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Thread: The Girl Effect

  1. #1

    Default The Girl Effect

    What do you think of the idea that a focus on helping young girls escape poverty will solve a great many of the worlds problems? (Their font and formatting is better).

    Three years ago, the Girl Effect sprang into being for one purpose: To get powerful people to talk about girls. It totally worked, and “The Girl Effect on Development” was a huge success at the 2009 World Economic Forum. For the first time, world leaders, business leaders, and the smartest and richest people in the world were talking about this untapped resource. But something else happened along the way: the thing called the Girl Effect was having an effect of its own. It engaged people, inspired people, made them cry, and made them mad. It made them want to do something like write books, give money, or sock ignorance in the mouth.
    And who doesn’t want to sock ignorance in the mouth?
    The Girl Effect is a movement. It’s about the unique and indisputable potential of adolescent girls to end poverty for themselves and the world. It was created by people at the Nike Foundation, the NoVo Foundation, the United Nations Foundation and the Coalition for Adolescent Girls, but it's about you using your voice, your talents, and your community to help girls help themselves—and, as a result, everybody else. It’s about giving you the tools and the network you need to spread the word about what girls can do and, with a little elbow grease, change the world.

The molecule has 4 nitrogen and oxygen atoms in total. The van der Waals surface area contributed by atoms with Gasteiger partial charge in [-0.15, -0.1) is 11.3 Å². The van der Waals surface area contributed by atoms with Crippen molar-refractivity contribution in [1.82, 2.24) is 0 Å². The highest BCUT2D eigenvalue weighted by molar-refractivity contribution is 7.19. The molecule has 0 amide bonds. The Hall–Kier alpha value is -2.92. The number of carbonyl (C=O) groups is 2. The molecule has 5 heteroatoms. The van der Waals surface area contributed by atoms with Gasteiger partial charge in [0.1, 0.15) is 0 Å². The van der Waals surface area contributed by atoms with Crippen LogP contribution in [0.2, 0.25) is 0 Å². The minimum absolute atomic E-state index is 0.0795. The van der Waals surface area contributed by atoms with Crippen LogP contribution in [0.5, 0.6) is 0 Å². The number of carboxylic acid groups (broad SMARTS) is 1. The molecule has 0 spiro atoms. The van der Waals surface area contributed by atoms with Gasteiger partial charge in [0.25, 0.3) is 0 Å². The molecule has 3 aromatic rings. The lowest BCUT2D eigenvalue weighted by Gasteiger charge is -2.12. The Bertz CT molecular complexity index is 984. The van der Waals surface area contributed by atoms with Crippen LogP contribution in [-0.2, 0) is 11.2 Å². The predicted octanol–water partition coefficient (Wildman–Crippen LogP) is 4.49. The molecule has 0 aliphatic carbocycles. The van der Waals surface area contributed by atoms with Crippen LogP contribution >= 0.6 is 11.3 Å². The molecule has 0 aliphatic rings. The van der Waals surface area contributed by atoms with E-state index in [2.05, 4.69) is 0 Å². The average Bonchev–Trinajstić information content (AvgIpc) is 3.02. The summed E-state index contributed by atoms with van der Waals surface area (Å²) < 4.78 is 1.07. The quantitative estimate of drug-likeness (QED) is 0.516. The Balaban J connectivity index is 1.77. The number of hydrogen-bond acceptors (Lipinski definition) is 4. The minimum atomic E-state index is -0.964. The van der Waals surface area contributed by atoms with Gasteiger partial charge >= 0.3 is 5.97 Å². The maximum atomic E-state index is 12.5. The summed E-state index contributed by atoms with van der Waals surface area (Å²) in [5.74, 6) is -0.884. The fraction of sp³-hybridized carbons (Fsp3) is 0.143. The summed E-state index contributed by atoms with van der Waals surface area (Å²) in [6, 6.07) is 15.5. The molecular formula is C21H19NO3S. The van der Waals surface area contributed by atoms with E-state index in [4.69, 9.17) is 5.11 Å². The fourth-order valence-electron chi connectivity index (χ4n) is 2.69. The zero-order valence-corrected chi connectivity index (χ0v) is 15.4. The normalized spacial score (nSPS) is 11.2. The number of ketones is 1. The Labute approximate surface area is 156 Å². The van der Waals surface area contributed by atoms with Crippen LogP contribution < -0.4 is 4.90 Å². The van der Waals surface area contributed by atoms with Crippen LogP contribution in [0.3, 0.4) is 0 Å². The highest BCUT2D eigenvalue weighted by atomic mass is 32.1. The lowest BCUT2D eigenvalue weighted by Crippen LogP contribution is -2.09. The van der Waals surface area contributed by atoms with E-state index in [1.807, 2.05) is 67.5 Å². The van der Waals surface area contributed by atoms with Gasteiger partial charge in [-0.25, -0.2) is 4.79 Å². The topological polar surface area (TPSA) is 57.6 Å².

The math is simple: Girls + Girl Champions = Something Way Bigger Than All Of Us. That’s why we exist. That’s our whole schtick: to advance the Girl Effect. There are 250 million adolescent girls living in poverty today. By 2030, we want 50 million of them out. Nothing less than 50 million girl effects.

    They also answer: "Why Girls, Why not Boys Too? Isn't that Sexist?"

    We started out with a problem that needed solving: Poverty. We did a ton of thinking and researching and talking to smart people. We came up with a quite surprising answer: Girls. Girls? Really? Yup. Girls.
    If it had turned out that rubber bands could cure poverty, we would have started the Rubber Band Effect.
    It has been shown that an educated girl will invest 90% of her future income in her family, compared to 35% for a boy. Yet 250 million adolescent girls live in poverty and are more likely than boys to be uneducated, married at a young age, and exposed to HIV/AIDS. Today, less than two cents of every international development dollar go to girls, the very people who could do the most to end poverty. As long as girls remain invisible, the world misses out on a tremendous opportunity for change.
    The Girl Effect exists to help everyone. And everyone includes boys. Indeed, better lives for girls mean better lives for everyone in their communities, including their brothers, fathers, future husbands and future sons. When you improve a girl’s life through education, health, safety, and opportunity, these changes have a positive ripple effect. As an educated mother, an active, productive citizen and a prepared employee, she is the most influential force in her community to break the cycle of poverty.

    Accept the past. Live for the present. Look forward to the future.
    Robot Fusion
    "As our island of knowledge grows, so does the shore of our ignorance." John Wheeler
    "[A] scientist looking at nonscientific problems is just as dumb as the next guy." Richard Feynman
    "[P]etabytes of [] data is not the same thing as understanding emergent mechanisms and structures." Jim Crutchfield

  2. #2
    Senior Member UniqueMixture's Avatar
    Join Date
    Mar 2012
    378 sx/so